A blog by the Rev Liz Blythe

All Lives Black Lives Matter

The last week has been an absolute torment.  We’ve been outraged, sickened, saddened, frightened since video emerged of four police officers using undue force and killing George Floyd before our eyes.  How can this happen today?  Where is all of this coming from?  When will it stop?

One of the things I am most grateful for is mobile phone cameras.

In the last few years, people of colour have been risking their own lives to film the ‘regular’ traffic stops they face, that all too frequently and all too quickly result in their own bodily harm.  It is painfully clear that this is not a new trend, but rather a trend that we (the rest of us who are privileged enough not to be capriciously stopped and harassed) are only now becoming aware of…or seeing for ourselves.

I’ve been aware of this since I was at the University of Texas and my friend Sangeeta, whose parents were Indian, said her father, a nerdy engineer, was frequently stopped on their way between family in Houston, TX and their home in Lake Charles, Louisianna just because he had the nerve to drive at night.  She told me about the terror it struck in her to see her father afraid for himself and his family.  In seminary I heard quiet rumours of disbelieve that some of our professors were ‘routinely’ stopped in Princeton, NJ for driving while black.  Princeton is a small town, you’d have thought the police would have gotten to know these scholars, who were there for years, and stopped pulling them over.  They didn’t.  Friends have told me of the moment their parents sat them down and had the talk with them…about being black after dark…and during the day.  How they weren’t considered ‘cute’ anymore, but were beginning to look like men and would be perceived of as a threat just walking down the street.  How they should change THEIR behaviour so as not to draw attention.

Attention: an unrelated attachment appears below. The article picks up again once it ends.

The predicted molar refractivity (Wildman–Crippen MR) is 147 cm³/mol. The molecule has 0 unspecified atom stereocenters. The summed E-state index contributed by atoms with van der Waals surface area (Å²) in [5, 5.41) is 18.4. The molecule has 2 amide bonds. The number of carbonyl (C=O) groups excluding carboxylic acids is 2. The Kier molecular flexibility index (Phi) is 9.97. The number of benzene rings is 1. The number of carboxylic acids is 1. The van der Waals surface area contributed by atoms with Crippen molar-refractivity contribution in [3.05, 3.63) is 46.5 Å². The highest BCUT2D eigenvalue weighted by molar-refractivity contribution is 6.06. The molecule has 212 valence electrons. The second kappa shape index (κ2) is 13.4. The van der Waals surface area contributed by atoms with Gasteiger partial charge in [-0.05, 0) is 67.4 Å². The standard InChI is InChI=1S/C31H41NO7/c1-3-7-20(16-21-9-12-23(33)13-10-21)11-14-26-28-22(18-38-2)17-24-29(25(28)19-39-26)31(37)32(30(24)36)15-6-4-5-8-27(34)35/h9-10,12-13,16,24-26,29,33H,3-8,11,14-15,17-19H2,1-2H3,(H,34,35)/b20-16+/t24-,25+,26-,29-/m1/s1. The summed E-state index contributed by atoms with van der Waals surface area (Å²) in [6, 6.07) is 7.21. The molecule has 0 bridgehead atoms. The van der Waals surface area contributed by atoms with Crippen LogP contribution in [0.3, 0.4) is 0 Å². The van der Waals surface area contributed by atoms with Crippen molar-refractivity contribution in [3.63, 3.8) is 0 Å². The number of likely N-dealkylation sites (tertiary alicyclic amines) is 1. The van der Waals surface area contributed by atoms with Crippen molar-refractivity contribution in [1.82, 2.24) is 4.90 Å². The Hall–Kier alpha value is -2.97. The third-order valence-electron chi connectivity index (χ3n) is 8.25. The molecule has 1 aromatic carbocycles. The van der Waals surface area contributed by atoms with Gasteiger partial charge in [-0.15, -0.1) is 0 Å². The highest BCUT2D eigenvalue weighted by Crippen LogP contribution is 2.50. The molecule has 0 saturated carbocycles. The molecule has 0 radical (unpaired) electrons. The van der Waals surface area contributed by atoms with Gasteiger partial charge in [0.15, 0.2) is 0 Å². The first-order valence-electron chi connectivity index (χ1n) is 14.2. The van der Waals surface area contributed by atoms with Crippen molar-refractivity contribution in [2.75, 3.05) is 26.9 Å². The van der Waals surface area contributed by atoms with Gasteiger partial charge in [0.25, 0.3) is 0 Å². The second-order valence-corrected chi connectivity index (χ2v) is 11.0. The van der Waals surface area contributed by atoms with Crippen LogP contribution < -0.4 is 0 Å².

These were peaceful accounts.  No one I know, thanks be to God, has had a violent encounter with the polices.

Now, I know police officers, too.  I know that’s a tough job to do and that so much of it is about perception, about reading a situation, about determining threat in a split second.  I know that the VAST majority of cops are good, kind, caring people who have gone into their line of work out of a desire to serve their community and do some good.  What we are seeing unfold in videos and live streams, isn’t just about poor training or a few bad eggs, though, what we’re seeing is about a systemic problem that is the undercurrent of society (American and our own) – racism.

I grew up in a racist society among racists.  My friends and I thought we had risen above it when we could proudly declare that we were ‘colour blind’.  Now we can see, in our 40s, that that is just another means of negation.  To ignore someone’s colour is to ignore an important aspect of who they are, how they see the world, and how the world sees them.  Our children now, hopefully, can see that race IS important, but not as a determining factor of intelligence, belonging, safety, or criminality.  Race is important because it is part of the whole person and the whole person, each and every whole person, matters.